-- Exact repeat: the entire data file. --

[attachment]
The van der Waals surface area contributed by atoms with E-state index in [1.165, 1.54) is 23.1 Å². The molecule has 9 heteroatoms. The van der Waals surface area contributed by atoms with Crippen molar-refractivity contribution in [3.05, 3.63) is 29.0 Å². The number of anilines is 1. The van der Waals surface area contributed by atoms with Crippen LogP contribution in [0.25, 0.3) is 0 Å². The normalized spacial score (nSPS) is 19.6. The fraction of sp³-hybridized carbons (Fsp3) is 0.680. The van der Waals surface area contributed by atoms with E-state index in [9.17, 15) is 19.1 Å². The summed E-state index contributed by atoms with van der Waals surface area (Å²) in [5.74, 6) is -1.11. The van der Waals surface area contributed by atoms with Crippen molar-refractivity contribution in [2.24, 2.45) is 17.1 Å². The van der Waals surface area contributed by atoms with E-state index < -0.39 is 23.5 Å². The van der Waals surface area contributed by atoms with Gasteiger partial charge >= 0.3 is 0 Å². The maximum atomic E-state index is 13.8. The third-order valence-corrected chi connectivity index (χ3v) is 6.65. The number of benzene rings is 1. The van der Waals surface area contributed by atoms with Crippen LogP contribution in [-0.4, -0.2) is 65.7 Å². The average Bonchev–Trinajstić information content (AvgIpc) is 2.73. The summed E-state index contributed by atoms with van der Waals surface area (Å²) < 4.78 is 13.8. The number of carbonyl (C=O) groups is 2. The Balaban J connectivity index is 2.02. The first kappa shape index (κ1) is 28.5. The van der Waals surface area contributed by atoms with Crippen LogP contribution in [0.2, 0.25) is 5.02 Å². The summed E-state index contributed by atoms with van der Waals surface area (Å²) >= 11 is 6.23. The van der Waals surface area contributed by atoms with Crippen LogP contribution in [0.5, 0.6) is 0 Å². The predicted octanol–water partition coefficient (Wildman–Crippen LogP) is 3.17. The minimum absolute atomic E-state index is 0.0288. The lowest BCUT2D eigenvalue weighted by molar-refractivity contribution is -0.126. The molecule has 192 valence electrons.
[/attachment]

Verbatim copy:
The van der Waals surface area contributed by atoms with E-state index in [1.165, 1.54) is 23.1 Å². The molecule has 9 heteroatoms. The van der Waals surface area contributed by atoms with Crippen molar-refractivity contribution in [3.05, 3.63) is 29.0 Å². The number of anilines is 1. The van der Waals surface area contributed by atoms with Crippen LogP contribution in [0.25, 0.3) is 0 Å². The normalized spacial score (nSPS) is 19.6. The fraction of sp³-hybridized carbons (Fsp3) is 0.680. The van der Waals surface area contributed by atoms with E-state index in [9.17, 15) is 19.1 Å². The summed E-state index contributed by atoms with van der Waals surface area (Å²) in [5.74, 6) is -1.11. The van der Waals surface area contributed by atoms with Crippen molar-refractivity contribution in [2.24, 2.45) is 17.1 Å². The van der Waals surface area contributed by atoms with E-state index < -0.39 is 23.5 Å². The van der Waals surface area contributed by atoms with Gasteiger partial charge >= 0.3 is 0 Å². The maximum atomic E-state index is 13.8. The third-order valence-corrected chi connectivity index (χ3v) is 6.65. The number of benzene rings is 1. The van der Waals surface area contributed by atoms with Crippen LogP contribution in [-0.4, -0.2) is 65.7 Å². The average Bonchev–Trinajstić information content (AvgIpc) is 2.73. The summed E-state index contributed by atoms with van der Waals surface area (Å²) < 4.78 is 13.8. The number of carbonyl (C=O) groups is 2. The Balaban J connectivity index is 2.02. The first kappa shape index (κ1) is 28.5. The van der Waals surface area contributed by atoms with Crippen LogP contribution in [0.2, 0.25) is 5.02 Å². The summed E-state index contributed by atoms with van der Waals surface area (Å²) >= 11 is 6.23. The van der Waals surface area contributed by atoms with Crippen LogP contribution in [0.5, 0.6) is 0 Å². The predicted octanol–water partition coefficient (Wildman–Crippen LogP) is 3.17. The minimum absolute atomic E-state index is 0.0288. The lowest BCUT2D eigenvalue weighted by molar-refractivity contribution is -0.126. The molecule has 192 valence electrons.